These 10 Innovations Are Redefinining Your Customers' Expectations

These 10 Innovations Are Redefining The Expectations Of Your Customers

Every year we see new innovations pour into the global economy. Most of these innovations aren’t directly relevant to your business, and they most likely won’t steal your customers.

So why should you care?

Innovations create new customer expectations. And once these are created, they spread rapidly across markets, industries and demographics.

Inevitably, they’ll spread all the way to your customers.

If your business turns a blind eye for too long, those expectations might just evolve enough to leave you behind.

There are some predictions that are obvious: We know that smartphones will get faster, more objects will become ‘smart’ and social media will become an even more powerful platform for consumer power.

These 10 innovations are ones you should look out for in 2017, that are redefining how customers interact with brands and services.

1. Social payments

The payments industry has experienced significant front-end innovation in the last year, with mobile and social payments driving the demand for new services leading to multichannel commerce.

Social payments innovation

These innovations include updates to mobile merchant payment solutions (Square), closed loop solutions (Starbucks app), and P2P payment apps (Venmo, PayPal).

Singapore payments giant Fastacash is betting big money on social media apps introducing payment options in the next 5 years.

Since people already use Facebook and WhatsApp to communicate and share media, they will also want to transfer money to friends, family or businesses over social apps.

It’s likely that these solutions will deplete credit card usage as people migrate over to more user-friendly, faster solutions.

2. Ambient interfaces

The idea with these interfaces, like Google Now, is to deliver hyper-relevant information to you at the exact right time based on your history of use.

Google Now

It does this by collating data from your calendar, inbox, and movements. It tracks and predicts your travel, your appointments, your web interests…everything that makes up your day.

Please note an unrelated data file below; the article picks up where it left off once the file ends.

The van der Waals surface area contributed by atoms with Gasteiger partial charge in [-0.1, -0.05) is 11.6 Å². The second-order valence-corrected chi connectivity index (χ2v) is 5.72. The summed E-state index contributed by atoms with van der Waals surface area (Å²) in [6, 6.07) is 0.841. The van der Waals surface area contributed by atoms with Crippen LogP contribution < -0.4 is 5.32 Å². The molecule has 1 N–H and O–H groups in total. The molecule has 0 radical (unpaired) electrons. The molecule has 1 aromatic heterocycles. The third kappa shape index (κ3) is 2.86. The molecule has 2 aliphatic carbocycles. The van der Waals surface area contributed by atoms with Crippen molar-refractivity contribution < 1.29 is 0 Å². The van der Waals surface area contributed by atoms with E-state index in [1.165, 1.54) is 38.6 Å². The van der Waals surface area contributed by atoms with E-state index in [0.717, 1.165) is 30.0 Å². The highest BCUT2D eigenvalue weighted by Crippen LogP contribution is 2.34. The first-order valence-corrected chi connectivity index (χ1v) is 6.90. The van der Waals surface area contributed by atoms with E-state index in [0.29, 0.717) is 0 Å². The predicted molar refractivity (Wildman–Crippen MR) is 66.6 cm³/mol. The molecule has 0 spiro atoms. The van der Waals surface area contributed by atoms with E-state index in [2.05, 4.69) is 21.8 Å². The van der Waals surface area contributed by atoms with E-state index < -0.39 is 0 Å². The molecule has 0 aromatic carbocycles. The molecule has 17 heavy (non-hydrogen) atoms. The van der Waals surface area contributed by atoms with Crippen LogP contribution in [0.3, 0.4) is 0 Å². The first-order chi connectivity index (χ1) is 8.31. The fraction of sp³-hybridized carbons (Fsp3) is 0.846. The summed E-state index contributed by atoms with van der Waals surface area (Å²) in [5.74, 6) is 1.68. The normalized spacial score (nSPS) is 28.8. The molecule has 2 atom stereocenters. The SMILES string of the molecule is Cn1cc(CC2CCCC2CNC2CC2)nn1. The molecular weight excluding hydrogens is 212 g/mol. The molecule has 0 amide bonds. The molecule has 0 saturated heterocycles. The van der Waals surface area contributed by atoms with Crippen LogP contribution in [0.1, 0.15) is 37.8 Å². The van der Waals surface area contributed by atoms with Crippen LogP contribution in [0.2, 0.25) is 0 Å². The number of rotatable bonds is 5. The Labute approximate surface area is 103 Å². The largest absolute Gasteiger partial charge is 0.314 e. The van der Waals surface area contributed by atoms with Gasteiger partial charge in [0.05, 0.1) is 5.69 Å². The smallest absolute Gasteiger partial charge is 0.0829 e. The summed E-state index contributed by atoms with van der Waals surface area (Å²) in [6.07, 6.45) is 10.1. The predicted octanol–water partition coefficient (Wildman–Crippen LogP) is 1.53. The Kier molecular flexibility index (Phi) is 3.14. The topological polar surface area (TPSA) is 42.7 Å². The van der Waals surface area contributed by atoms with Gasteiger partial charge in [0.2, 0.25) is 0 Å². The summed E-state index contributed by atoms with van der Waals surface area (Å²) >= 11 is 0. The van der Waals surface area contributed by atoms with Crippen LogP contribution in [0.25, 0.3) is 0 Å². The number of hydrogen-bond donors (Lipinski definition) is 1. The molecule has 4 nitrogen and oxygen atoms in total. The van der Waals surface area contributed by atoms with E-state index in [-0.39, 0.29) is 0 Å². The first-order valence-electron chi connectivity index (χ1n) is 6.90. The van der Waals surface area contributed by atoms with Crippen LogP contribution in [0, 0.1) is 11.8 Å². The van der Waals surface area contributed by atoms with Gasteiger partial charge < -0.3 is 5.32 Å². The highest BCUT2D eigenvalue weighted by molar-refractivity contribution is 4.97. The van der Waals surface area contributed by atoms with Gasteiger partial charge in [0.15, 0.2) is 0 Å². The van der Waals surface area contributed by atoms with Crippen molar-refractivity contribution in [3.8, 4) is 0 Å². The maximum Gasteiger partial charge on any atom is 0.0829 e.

“That may make some people antsy. Not me. Let’s be real: Google knows so much about me already. Might as well put it to use.” – James Carmichael

Google Now’s momentum is due to growing demand for technology to work FOR you without conscious effort on your part.

3. Chatbots

Chatbots so far seem fruitless.

But I would argue that much like AR and VR tech, both of which saw the daylight years ago but have only recently seen a steady rise of commercial application, we are only in the very beginning of the ChatBots era…

The challenges with ChatBots are primarily oriented around user behaviour; A lack of customer education and practical relevance are two key challenges that spring to mind.

However, Machine Learning is an incredibly powerful concept and there is money to be made from first-movers that deliver a meaningful ChatBot product.

See also: Are ChatBots A Fad?

4. Drones

Drones have reached a technological tipping point that has finally made them cost-effective enough for democratised use.

Both Amazon and Google have announced their much-anticipated drone delivery service.

On the enterprise use side, drones are now effective data-gathering platforms for the construction, mining and agriculture industries.

In the next 5 years, we’ll see drones reach another technological tipping point, this time driven by advances in exponential technologies, batteries and material sciences.

The next breakthrough in drone research will be “sense-and-avoid.”

Right now, drones are either manually piloted or GPS piloted, but for them to truly become a part of our physical reality, they need autonomy.

Chris Anderson, CEO of 3D Robotics, explains: “Drones will need to have eyes. Sensors like radar, LiDAR, stereo vision, sonar, and they’ll need to use this to autonomously avoid obstacles and fly. It’s environmental awareness and it is necessary to safely navigate worlds they’ve never explored.”

This will convince tough regulators that drones are safe, allowing drones to become scalable (both small and large) and ultimately ubiquituous.

5. Augmented Reality

Augmented reality as a concept is not exactly news to anyone’s ears.

However, it is news in the context of finally being packaged in a way that is user friendly enough for mass consumption.

Pokemon Go has set the highest standards of AR in terms of user experience, engagement and personalisation that we’ve seen yet.

What does this mean?

Now that Pokemon Go has validated the demand for this technology, it’s up to businesses to translate this experience across to their own applications.